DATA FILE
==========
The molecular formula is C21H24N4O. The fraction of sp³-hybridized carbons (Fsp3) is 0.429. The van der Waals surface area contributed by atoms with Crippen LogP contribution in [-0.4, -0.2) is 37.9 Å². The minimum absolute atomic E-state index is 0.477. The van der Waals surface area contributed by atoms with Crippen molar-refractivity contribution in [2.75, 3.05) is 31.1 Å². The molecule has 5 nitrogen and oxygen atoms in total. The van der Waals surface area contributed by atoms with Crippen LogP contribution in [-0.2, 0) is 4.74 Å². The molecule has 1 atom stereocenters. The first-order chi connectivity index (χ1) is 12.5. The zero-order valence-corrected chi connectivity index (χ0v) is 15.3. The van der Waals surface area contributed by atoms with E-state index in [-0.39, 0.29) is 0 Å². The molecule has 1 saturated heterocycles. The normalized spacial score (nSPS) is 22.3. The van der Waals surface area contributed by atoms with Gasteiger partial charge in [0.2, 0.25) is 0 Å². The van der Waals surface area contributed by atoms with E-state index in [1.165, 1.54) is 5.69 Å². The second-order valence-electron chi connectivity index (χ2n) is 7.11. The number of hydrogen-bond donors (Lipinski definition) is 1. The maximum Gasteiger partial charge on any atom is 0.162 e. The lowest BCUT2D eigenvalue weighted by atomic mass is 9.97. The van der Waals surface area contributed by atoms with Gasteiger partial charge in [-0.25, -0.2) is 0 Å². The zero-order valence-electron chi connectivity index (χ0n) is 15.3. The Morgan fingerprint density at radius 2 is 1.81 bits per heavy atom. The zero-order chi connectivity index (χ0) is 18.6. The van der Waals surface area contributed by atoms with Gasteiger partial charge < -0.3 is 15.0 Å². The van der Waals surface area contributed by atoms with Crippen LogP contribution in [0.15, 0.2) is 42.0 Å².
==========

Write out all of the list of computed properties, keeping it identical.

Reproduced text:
The molecular formula is C21H24N4O. The fraction of sp³-hybridized carbons (Fsp3) is 0.429. The van der Waals surface area contributed by atoms with Crippen LogP contribution in [-0.4, -0.2) is 37.9 Å². The minimum absolute atomic E-state index is 0.477. The van der Waals surface area contributed by atoms with Crippen molar-refractivity contribution in [2.75, 3.05) is 31.1 Å². The molecule has 5 nitrogen and oxygen atoms in total. The van der Waals surface area contributed by atoms with Crippen LogP contribution in [-0.2, 0) is 4.74 Å². The molecule has 1 atom stereocenters. The first-order chi connectivity index (χ1) is 12.5. The zero-order valence-corrected chi connectivity index (χ0v) is 15.3. The van der Waals surface area contributed by atoms with E-state index in [-0.39, 0.29) is 0 Å². The molecule has 1 saturated heterocycles. The normalized spacial score (nSPS) is 22.3. The van der Waals surface area contributed by atoms with Gasteiger partial charge in [0.2, 0.25) is 0 Å². The van der Waals surface area contributed by atoms with E-state index in [1.165, 1.54) is 5.69 Å². The second-order valence-electron chi connectivity index (χ2n) is 7.11. The number of hydrogen-bond donors (Lipinski definition) is 1. The maximum Gasteiger partial charge on any atom is 0.162 e. The lowest BCUT2D eigenvalue weighted by atomic mass is 9.97. The van der Waals surface area contributed by atoms with Gasteiger partial charge in [-0.25, -0.2) is 0 Å². The zero-order valence-electron chi connectivity index (χ0n) is 15.3. The Morgan fingerprint density at radius 2 is 1.81 bits per heavy atom. The zero-order chi connectivity index (χ0) is 18.6. The van der Waals surface area contributed by atoms with Gasteiger partial charge < -0.3 is 15.0 Å². The van der Waals surface area contributed by atoms with Crippen LogP contribution in [0.15, 0.2) is 42.0 Å².